News and its Audience

Headlines across the UK, this week have focussed significantly on statistics and science; Individual stories shared, but is the media taking into consideration audience needs.

Now, more than 100,000 lives have been lost, due to the Coronavirus and as devastating that number is, many more are grieving. I took to social media to see how consumers of news are responding to the media. Results showed that 100% of people learn more from statistics than sensitive, human interest pieces. One individual added, At this rate [stories] should be harsher‘.

There is importance in statistics/facts as they confirm truth, to an audience. We learn from statistics. They also speak a universal language; A chat, for example is more readily translatable than an essay. However, by rewriting the same story in a different style, nothing new has been published and readers quickly move on. The same applies to human interest; too much of anything can be overwhelming and lead to complete disengagement. For me, as a journalist being aware of the latest headlines is essential, but is also emotionally draining and difficult to absorb. Death, Hospital, Poverty. Mourning, Control, Threat and so on.

How much news do you consume and how does it make you feel?

‘I probably consume too much as I have updates from both BBC and Sky News on my phone, but I want to keep informed.’, ‘Sadly the news rarely inspires me in the current pandemic. I find it hard to listen to sometimes but I feel obliged to keep informed.’ Liz, South Yorkshire

‘I have avoided the news for about 10 months... Generally the news is quite depressing and so, because I cannot have any actual impact on it I have to avoid it for my own wellbeing.’ Martin, Derbyshire

Covid-19 has controlled the media, for almost a year. In the last week, numbers have been particularly shocking, but the approach taken is even more so. The BBC show, ‘Panorama’ aired ‘100,000 Deaths’ only hours after Boris Johnson announced the latest figures. The title felt heartless; For the 100,000 lives lost, twice the number of people are left bereaved, with no respected time to grieve as numbers increase and the story is written again.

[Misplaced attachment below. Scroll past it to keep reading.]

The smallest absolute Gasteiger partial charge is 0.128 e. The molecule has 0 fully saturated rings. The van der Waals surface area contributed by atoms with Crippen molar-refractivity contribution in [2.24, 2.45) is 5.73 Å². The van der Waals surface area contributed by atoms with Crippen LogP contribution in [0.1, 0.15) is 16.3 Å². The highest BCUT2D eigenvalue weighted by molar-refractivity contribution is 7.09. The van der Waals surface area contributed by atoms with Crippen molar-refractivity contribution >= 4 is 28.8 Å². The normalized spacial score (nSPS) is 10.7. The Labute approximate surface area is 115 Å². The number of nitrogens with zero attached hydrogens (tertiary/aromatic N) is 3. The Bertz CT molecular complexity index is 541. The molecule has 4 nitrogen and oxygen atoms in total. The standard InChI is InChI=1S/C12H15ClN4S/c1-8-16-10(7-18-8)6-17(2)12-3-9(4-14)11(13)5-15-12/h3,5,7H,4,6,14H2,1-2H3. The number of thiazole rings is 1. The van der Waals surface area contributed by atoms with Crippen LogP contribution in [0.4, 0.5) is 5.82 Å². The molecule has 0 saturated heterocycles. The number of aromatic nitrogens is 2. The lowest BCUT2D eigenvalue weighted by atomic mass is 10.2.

Hard and Soft News

Hard news is the news we read below headlines; Timely events; The stories with major points of investigation, data and public affairs. For example, crime, natural disaster/hazard and Politics. Local Newspapers, in particular, seem to focus on hard news in their area. The purpose of articles are missed, being published quickly, to show they ‘got’ the exclusive.

Soft news are stories that evoke emotion and human interests; Sports, Travel, Lifestyle. These stories will often run at any time, irrelevant to the ‘big’ news, because they’re in the back row. Magazines and Newsletters publish well-crafted pieces, to suit the needs of their reader, unlike hard news.

These are the two main types of news, serving different purposes. The emotive pieces we do read, have similar narratives and are lacking. George, from Nottinghamhire told me, ‘It feels like I’m living the same day time and time again!  I find the stats actually take away from the scale of the issue’ in regards to the news he reads and Connie, from Wakefield referred to the darker days of 2020. ‘It’s never ending. Life isn’t fun if we can’t do what we love. It seemed to never stop being negative.’ Arguably, we are in a better position than March 2020, with the vaccine being rolled out, but Matt Hancock invites us to read every detail on how serious the virus, still is. Most people don’t understand the language (political/medical jargon) chosen, reading only terrifying numbers, skimming over the detail. This reinforces the question, Is it too much news?

Both types of news are significant and are what make our papers ‘work’- Columns and feature stories are two more popular ways we consume news. Disregarding data journalism and the latest ONS statistics on Covid-19, isn’t the answer, but balancing the need to inform, with the need to protect and support is. Journalism is not merely about making or delivering a headline story. It is about taking a subject, light or heavy and composing an original piece of work, that will make the audience ask questions and take away honest (definitely not misleading) information.


Next time you turn on the TV, or click onto your favourite news page, don’t just read the title in bold. Nobody is just a headline; Headlines grab your attention, but the story beneath it evokes your emotion.

Heather Davey

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